In defence of Cultural Marxism
Anders Breivik, in his fascist vanity tome “manifesto”, poured scorn on the influence of “cultural marxism” – leading some, like me old mucker Left Outside to ask: “What the hell actually is a cultural marxist by the way?”
His tongue is probably in his cheek (Left Outside, that is) when asking that, but let me just add a note to that particular debate.
The usual, post-Frankfurt crowd, identify cultural Marxism as the use of Marxian theory to analyse cultural relations. It’s as easy to view cultural Marxism as using Marxism as an analogy for the relations at play between individuals and groups.
Productive relations are played out between owners and non-owners of the means of production, and it is the opinion of thinkers such as Georg Lukács, Antonio Gramsci, Ernst Bloch, Walter Benjamin, and T.W. Adorno to Fredric Jameson and Terry Eagleton that this same terminology be applicable to cultural relations at play; making useful the notion of cultural hegemony.
Of course when Breivik references “cultural Marxism”, he doesn’t mean the embedding of equality within the fabric of society – which he would be opposed to anyhow – rather, he means political correctness. But rather than being a construct of 20th century Marxist thinkers, political correctness, or the societal disincentive to prejudice – works towards the public display of decency and/or sensitivity. Also, moreover, an acceptability to do unto others as you would have others do unto you.
As fascists and neo-fascists fail to understand, the notion of political correctness is not an unnatural tenet, against the natural tenet of prejudice – indeed there is nothing so unnatural as prejudice. Instead, it is an attempt to undermine discrimination against the most marginalised in society, women, homosexuals, religious and ethnic minorities – something which may have been acceptable in a bygone age (which the extreme Right aim to fetishise), but is by no means an organic state of play to cultivate through the active dismissal of that which has been demonised as “cultural Marxism”.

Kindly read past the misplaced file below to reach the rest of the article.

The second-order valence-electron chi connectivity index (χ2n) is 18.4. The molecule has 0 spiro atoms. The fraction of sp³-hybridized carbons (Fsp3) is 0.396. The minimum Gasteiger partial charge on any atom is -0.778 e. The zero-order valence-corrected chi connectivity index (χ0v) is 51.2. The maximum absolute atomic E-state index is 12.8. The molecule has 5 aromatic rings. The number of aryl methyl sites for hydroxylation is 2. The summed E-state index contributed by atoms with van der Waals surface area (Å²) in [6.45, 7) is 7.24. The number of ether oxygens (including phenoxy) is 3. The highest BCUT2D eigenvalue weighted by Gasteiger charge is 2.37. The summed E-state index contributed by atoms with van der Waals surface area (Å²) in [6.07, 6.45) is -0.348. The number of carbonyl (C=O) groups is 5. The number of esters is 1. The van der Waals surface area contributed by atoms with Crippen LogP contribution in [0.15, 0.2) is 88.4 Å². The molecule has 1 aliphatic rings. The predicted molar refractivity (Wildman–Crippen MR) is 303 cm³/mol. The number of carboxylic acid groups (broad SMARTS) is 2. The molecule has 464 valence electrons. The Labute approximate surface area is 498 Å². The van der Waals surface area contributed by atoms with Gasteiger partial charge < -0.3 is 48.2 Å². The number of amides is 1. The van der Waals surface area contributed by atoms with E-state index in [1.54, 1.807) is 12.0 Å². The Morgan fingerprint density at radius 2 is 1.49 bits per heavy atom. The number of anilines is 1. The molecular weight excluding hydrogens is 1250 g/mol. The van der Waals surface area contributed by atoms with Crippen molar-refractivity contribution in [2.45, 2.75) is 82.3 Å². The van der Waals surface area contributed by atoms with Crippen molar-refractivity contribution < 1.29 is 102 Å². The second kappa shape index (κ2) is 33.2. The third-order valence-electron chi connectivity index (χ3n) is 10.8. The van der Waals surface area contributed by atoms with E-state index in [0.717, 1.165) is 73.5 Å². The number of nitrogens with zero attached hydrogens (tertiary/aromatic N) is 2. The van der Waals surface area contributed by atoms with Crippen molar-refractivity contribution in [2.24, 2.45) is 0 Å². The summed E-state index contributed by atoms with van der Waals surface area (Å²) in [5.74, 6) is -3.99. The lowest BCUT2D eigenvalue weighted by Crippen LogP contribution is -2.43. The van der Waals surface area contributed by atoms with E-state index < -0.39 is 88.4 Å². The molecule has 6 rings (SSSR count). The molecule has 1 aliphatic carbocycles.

To conclude, Elizabeth Kantor in her 2006 book Politically Incorrect Guide to English and American Literature suggested that for academia to allow great literary works – such as A Handmaid’s Tale – to disappear, on the grounds that they may be perceived as sexist, racist, or homophobic, “will destroy Western civilization and lead to barbarism.”
Yet, Atwood’s classic is still being taught at colleges and universities as a useful exegesis of a dystopian nightmare, and barbarism of late seems to be the preserve of racist fanatics with no more an understanding of the enlightenment as I have of the quantum harmonic oscillator.